About Siraj Ahmed Sindhu

A thing can be true and still be desperate folly, Hazel.

3 comments on “A Decade of Ramadans Past

  1. William Herman
    October 30, 2013

    As a Jew, I can confirm that the pathogen of teenage angst occasions a decrease in spirituality in at least one other faith tradition. Although the Jewish fast on Yom Kippur (one 25 hour period) is less intense than a whole month of Ramadan, I appreciate it for reasons of social empathy as well. You put it well: “In today’s heavily stratified society, fasting can provide for satisfied people what outreach programs and charitable donations cannot: a genuine glimpse into an entirely foreign life.” In fact, you convince me of the value of this month of fasting for anyone–muslim or not. How would you feel if a non-muslim partook in this tradition?

    • Siraj Ahmed Sindhu
      October 30, 2013

      Thanks for reading, William! To answer your question: I would love it. I think anyone can gain a lot from the experience of fasting, regardless of one’s background or faith. This article explains it really well: When you fast, “Your demeanor, your body language, and how you carry yourself changes. And the people around you see this and find it so attractive, they actually fast as well. That’s amazing.” You bring up a good point about Ramadan in relation to Yom Kippur; observing the entire month of Ramadan without any preparation or fasting experience is difficult and probably not the best idea, but working up to it (and then observing it yearly) is, in my opinion, an extremely beneficial habit.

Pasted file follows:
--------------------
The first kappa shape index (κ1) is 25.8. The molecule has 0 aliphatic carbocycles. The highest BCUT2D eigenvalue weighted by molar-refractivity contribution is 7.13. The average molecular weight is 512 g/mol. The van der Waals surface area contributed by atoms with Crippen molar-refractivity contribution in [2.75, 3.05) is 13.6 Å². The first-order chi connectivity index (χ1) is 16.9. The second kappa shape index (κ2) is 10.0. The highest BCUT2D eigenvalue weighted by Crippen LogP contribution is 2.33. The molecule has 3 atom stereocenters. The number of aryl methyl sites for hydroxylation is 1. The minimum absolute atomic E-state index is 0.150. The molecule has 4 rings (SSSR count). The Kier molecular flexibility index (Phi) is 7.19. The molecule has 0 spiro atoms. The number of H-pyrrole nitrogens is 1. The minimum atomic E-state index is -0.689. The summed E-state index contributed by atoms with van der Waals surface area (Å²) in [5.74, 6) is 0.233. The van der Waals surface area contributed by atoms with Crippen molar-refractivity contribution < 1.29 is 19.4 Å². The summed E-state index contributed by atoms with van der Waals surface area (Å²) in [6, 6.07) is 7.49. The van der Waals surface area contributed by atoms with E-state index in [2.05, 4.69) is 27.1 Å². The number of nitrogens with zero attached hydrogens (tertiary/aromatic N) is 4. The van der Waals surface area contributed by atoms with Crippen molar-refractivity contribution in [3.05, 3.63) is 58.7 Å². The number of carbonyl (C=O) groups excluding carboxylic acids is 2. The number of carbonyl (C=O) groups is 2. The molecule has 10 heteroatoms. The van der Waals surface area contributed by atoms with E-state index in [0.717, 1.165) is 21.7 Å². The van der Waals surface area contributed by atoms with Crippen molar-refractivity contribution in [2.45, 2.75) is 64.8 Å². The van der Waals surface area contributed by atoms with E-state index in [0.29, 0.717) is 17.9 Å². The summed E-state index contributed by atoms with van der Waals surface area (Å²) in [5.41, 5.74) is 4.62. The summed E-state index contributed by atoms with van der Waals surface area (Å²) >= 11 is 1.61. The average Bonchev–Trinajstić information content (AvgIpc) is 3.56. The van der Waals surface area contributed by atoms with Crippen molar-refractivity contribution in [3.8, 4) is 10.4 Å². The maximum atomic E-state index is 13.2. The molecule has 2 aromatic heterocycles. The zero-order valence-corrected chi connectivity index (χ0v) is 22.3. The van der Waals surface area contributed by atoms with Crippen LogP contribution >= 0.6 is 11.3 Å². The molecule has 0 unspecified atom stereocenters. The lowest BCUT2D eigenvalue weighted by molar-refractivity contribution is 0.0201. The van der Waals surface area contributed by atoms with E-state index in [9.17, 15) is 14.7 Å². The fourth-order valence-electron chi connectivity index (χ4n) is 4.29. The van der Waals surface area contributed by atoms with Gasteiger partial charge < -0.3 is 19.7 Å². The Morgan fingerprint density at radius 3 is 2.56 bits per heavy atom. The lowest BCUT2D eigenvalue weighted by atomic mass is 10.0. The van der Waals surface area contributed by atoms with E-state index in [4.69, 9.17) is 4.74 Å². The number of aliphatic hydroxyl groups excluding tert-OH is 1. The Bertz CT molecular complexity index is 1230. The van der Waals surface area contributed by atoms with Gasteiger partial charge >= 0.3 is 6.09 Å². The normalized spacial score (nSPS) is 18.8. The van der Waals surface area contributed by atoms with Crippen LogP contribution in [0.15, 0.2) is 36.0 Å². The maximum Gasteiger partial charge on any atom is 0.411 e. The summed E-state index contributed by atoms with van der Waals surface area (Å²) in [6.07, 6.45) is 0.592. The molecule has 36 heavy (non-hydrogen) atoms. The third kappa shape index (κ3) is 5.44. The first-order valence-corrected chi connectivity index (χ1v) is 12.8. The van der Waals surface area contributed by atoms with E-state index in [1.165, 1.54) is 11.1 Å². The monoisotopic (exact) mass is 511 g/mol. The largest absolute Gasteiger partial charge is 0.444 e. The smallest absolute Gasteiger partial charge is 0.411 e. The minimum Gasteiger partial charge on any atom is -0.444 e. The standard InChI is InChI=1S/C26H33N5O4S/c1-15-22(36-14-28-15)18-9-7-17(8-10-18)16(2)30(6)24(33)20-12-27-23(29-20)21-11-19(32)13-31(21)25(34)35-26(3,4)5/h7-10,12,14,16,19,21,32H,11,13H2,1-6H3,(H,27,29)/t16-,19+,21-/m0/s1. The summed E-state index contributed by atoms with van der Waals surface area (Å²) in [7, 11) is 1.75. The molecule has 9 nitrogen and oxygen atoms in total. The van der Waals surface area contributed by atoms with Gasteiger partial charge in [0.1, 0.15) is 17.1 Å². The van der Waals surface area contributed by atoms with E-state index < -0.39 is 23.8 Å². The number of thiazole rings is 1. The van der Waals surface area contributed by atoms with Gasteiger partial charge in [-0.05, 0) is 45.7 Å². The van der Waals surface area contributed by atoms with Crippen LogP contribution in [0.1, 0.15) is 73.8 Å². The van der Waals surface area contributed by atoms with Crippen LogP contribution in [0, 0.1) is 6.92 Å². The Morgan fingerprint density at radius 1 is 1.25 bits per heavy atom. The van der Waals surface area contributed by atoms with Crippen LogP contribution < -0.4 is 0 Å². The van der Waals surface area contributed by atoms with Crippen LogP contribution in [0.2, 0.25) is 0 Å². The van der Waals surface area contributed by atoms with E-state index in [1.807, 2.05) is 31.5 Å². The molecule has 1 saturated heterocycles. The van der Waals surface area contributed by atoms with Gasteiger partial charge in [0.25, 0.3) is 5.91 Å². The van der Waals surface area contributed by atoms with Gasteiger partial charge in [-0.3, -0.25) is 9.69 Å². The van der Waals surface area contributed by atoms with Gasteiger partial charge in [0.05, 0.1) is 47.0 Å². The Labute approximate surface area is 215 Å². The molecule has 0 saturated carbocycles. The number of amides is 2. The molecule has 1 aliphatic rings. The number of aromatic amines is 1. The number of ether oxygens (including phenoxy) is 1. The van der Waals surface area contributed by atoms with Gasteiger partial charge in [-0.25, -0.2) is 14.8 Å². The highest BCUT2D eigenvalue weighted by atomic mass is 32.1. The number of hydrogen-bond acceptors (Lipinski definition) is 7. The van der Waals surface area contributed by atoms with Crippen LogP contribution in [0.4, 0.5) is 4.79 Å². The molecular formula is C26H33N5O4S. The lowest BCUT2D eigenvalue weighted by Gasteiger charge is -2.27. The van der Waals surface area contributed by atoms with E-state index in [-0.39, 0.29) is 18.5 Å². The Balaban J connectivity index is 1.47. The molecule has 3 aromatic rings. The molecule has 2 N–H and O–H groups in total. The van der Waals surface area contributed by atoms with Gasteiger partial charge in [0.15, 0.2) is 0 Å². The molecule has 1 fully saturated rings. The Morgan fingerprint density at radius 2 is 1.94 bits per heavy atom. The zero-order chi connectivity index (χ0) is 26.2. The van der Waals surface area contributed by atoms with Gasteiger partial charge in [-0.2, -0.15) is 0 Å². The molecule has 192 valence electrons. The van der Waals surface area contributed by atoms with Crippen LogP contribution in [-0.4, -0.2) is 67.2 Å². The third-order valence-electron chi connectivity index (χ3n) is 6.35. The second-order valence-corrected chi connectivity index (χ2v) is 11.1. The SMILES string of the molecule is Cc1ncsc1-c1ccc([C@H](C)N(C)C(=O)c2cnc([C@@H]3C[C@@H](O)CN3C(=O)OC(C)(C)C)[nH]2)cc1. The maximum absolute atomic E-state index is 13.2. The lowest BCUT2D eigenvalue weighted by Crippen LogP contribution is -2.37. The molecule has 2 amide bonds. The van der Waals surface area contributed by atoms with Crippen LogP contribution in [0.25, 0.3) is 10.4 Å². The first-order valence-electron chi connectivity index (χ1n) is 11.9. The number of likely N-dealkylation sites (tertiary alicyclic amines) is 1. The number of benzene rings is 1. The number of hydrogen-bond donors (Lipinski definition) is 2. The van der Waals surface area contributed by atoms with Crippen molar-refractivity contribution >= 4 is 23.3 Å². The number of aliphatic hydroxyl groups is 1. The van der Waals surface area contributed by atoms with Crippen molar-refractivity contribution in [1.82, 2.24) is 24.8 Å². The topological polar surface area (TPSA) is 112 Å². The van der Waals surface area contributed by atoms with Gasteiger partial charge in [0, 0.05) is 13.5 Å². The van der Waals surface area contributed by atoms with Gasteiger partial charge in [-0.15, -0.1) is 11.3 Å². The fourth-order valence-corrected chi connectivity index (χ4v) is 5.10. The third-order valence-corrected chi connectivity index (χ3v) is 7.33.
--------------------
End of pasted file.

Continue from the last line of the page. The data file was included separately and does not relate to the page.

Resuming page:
2. Mohammed
    November 17, 2013

    Nice siraj….

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This entry was posted on October 28, 2013 by in Food, Race, Religion and tagged , , , .